the copy code hardware that each customer would be allowed to make a single
copy of the purchased CD for his/or her own use. It didn't say anything
about having to take physical delivery of the CD before you copy it, did
it? There is nothing wrong with the premise that you could walk in to the
record store, pay for the CD of your choice, and then allow the store, as
your agent, to make the copy for you. Follow me? If you pay the record company
for your copy of the music, you can put it on whatever format you want.
Remember what happened to video rental stores in the early 70s? The movie
studios tried to put them all out of business. Now these same movie studios
are proud to announce that video sales and rentals contribute to as much
as 50% of the total income produced by a movie. There are tons of movies
that are produced only for video release.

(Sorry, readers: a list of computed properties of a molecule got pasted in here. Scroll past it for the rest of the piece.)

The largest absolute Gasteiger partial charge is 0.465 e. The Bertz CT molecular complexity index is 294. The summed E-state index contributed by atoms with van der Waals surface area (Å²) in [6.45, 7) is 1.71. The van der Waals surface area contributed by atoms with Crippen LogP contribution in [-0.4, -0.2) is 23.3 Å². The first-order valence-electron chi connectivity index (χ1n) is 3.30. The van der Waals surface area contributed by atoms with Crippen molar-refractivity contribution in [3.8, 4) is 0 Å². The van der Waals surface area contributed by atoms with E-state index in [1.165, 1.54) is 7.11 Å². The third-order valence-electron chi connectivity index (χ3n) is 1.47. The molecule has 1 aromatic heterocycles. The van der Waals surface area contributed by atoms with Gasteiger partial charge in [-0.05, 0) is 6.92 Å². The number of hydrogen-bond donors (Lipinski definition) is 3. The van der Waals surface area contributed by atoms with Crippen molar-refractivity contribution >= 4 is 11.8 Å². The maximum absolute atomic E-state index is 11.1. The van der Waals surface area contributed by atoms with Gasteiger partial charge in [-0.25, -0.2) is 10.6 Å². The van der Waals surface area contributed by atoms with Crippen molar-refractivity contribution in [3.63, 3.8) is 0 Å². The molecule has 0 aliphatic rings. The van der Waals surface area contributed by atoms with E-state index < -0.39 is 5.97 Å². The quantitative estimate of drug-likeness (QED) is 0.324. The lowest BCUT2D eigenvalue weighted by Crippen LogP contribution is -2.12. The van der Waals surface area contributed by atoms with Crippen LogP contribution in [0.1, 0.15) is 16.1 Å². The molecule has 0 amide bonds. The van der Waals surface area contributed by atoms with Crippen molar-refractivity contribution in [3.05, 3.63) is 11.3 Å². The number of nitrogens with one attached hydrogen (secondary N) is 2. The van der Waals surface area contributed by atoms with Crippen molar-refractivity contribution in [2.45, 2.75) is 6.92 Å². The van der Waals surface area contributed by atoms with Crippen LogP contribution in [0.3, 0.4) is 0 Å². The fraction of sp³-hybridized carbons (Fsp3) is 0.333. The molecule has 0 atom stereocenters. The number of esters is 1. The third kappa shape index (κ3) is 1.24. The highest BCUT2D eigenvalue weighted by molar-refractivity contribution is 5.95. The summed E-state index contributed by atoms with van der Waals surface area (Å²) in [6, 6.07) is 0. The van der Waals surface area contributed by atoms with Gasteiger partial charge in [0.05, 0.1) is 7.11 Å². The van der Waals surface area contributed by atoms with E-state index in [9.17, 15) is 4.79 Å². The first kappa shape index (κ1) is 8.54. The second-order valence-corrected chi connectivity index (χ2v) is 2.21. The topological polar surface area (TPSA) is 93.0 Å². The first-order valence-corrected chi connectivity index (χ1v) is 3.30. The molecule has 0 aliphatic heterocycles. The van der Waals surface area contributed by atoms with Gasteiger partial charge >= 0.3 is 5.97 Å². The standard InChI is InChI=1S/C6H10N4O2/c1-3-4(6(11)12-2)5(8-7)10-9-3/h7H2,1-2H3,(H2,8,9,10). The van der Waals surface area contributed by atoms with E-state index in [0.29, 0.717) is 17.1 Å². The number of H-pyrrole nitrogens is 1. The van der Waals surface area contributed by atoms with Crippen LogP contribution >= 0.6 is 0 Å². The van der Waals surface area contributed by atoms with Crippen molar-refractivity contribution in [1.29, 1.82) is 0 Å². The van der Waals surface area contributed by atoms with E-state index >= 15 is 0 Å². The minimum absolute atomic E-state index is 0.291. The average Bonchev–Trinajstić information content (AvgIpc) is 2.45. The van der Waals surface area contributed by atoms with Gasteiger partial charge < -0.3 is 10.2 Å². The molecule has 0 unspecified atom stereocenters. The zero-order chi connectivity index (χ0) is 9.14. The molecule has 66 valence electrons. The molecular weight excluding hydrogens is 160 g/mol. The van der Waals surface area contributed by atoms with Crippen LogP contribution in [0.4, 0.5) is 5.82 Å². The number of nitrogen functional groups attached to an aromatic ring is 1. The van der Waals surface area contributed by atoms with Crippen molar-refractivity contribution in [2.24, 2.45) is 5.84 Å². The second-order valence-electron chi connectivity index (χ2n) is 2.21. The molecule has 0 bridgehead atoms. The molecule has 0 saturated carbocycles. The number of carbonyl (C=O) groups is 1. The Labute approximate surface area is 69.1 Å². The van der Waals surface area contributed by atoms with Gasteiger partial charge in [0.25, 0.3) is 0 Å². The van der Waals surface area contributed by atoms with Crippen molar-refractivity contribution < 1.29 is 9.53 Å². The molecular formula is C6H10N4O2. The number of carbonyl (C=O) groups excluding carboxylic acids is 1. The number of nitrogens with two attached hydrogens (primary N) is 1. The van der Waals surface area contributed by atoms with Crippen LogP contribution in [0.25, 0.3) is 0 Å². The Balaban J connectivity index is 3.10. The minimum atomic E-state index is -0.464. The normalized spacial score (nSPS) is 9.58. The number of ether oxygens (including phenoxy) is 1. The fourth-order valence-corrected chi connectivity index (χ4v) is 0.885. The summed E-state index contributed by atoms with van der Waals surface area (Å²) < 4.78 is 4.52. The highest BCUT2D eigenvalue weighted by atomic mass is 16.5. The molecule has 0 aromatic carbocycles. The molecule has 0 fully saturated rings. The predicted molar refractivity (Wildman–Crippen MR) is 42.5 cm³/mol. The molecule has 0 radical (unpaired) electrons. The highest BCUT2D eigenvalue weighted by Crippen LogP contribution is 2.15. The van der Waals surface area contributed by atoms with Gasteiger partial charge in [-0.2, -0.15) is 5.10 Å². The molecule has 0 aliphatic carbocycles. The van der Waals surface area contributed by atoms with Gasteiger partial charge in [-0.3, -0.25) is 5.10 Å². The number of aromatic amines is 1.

The same thing is going to happen because of the Blockbuster/IBM idea. Record
companies will make more money from their old catalogs. A re-release will
only need to sell a few hundred copies to make it worth while to re-master
it. Small record companies will have more of a chance against the big guns
than they have in the past. Nobody will have to get out the crystal ball
and try to decide how many CDs to press up and distribute. New record companies
will start up in project studios. The consumer sitting in the listening
booth at the record store will stand an equal chance of hearing your CD
that you made in your basement for $300, or the new Michael Jackson Megabuck
Think about it. There already are homes with CD recorders. Coupled with
some of the new digital audio by satellite companies, soon you will be able
to order the CD after seeing the video and have it sent right to your home,
just like pay-per-view movies.
Well, that is all I have to say this month. Let me know what you think.
Even better, let your favorite record company know what you think. Let your
favorite record store know what you think. Let the 7-11 owner know what
you think (if you can find an interpreter). Soon one of these new CD listening
booths may be right next to the cash machine in every convenience store.
I just hope they don't put the CD recorder near the Slurpie machine.